Windsor Castle

Windsor Castle is one of England’s largest, containing thirteen acres within its walls. It has enjoyed favor as a royal residence from Norman times to the present and is the only royal castle to have made the transition to palace. Most monarchs have contributed in some way to its splendor and every century except the eighteenth has left its mark on the fabric. The result is a magnificent but extremely mutilated stronghold. The castle owes its position to William the Conqueror. He chose the elevated site on a chalk cliff above the Thames in 1067 and his earthworks have since dictated the layout of the castle. Although raised on the grand scale, Windsor is a typical motte and bailey fortress, …

Rochester Castle

Castle and cathedral stand close together beside the River Medway. For once, it is the castle, which dominates, the squat cathedral tower seeming insignificant alongside the magnificent keep. This is the tallest of the Norman keeps, rising 115 feet to the top of its corner turrets. Archbishop Corbeil’s keep is intact save for the loss of its roof and floors. A relatively small floor area accentuates the height; small that is when compared with an immense cuboid such as Dover. The keep is five stages high, including the double story, which contained the hall and solar. Originally, the only entrance was at first floor level via a fore building. The fore building is a tall and narrow projection, higher than …

Cockermouth Castle

Cockermouth Castle crowns a promontory between the rivers Derwent and Cocker. The notorious William de Fortibus acquired the manor in 1215 and built a castle here, possibly on an older site, but Henry III ordered its destruction upon his downfall six years later. It seems to have survived this episode but most of the present complex is the work of Gilbert, last of the Umfraville barons, and Henry Percy, who acquired Cockermouth on Gilbert’s death in 1381. As Earl of Northumberland, the latter played a major part in the Border struggles of the period. And the Black Douglas sacked the unfinished castle. Henry is better known for his revolts against Henry IV, familiar from Shakespeare. The castle remained in Percy …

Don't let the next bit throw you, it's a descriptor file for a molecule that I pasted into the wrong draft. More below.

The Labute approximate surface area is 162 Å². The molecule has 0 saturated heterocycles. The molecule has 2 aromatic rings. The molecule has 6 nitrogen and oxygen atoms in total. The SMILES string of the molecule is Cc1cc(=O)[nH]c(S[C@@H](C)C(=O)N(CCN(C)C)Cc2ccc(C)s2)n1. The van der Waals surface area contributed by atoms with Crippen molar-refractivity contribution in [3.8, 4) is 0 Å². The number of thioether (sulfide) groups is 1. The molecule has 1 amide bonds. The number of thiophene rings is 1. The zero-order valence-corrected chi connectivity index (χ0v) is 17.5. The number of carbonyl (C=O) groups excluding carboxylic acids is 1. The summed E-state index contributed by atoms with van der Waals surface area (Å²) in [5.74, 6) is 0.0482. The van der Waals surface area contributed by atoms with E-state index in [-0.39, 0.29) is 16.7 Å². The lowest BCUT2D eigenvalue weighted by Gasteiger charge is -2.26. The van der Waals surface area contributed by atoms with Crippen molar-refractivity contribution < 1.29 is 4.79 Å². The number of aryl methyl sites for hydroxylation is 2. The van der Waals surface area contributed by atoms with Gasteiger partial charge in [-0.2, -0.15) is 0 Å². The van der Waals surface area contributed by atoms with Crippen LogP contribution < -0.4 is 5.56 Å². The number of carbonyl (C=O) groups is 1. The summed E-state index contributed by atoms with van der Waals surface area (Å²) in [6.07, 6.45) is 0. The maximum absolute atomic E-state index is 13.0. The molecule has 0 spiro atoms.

Carlisle Castle

Carlisle is the great fortress city at the west end of the Scottish Border. Roman Luguvallium grew up in the shadow of Hadrian’s Wall and some vestige of the town remained when William II captured it in 1092. William repopulated Carlisle with Anglo-Norman settlers and founded the great royal castle on a bluff above the River Eden. Carlisle Castle is an impressive reminder of centuries of strife. It sits grim and squat at the north end of the old walled city, still a medieval stronghold but much patched up after the many batterings it has endured. The layout is roughly triangular, comprising two walled baileys but no motte. The curtain walls are basically Norman. Two flanking towers survive on the …

Hertford Castle

Hertford was one of the burgs founded by King Edward the Elder during the English re-conquest of the Danelaw. It was no doubt soon after 1066 that William the Conqueror raised the castle beside the River Lea. In general form, Hertford Castle resembles Berkhamsted – a motte and bailey once surrounded by a double moat, with much of its flint curtain still standing. The earthworks of the castle do not compare favorable, since the motte is surprisingly small and the moats have long been filled in. Royal expenditure is recorded in 1171-74, and the curtain probably dates at least partially from that time. The octagonal tower at the south angle of the enclosure is a later medieval addition. Like Berkhamsted, …

Hereford Castle

Hereford means “army ford”, a reference to the turbulent days of its foundation when the Kingdom of Mercia was pushing westwards into Welsh territory. Excavations have uncovered the Saxon town rampart. For centuries the English settlers and the Welsh beyond the River Wye were uneasy neighbors, and in 1055 the town went up in flames. Harold Godwinson, later King Harold, drove back the invaders and rebuilt the shattered defenses. In Norman times, the enclosed area doubled in size and a walled circuit replaced the earthwork defenses from 1224 onward. Hereford rebuffed a Scottish army in 1645 but fell to Parliament at the end of the year. Damaged during these sieges, the city wall suffered the common fate of demolition and …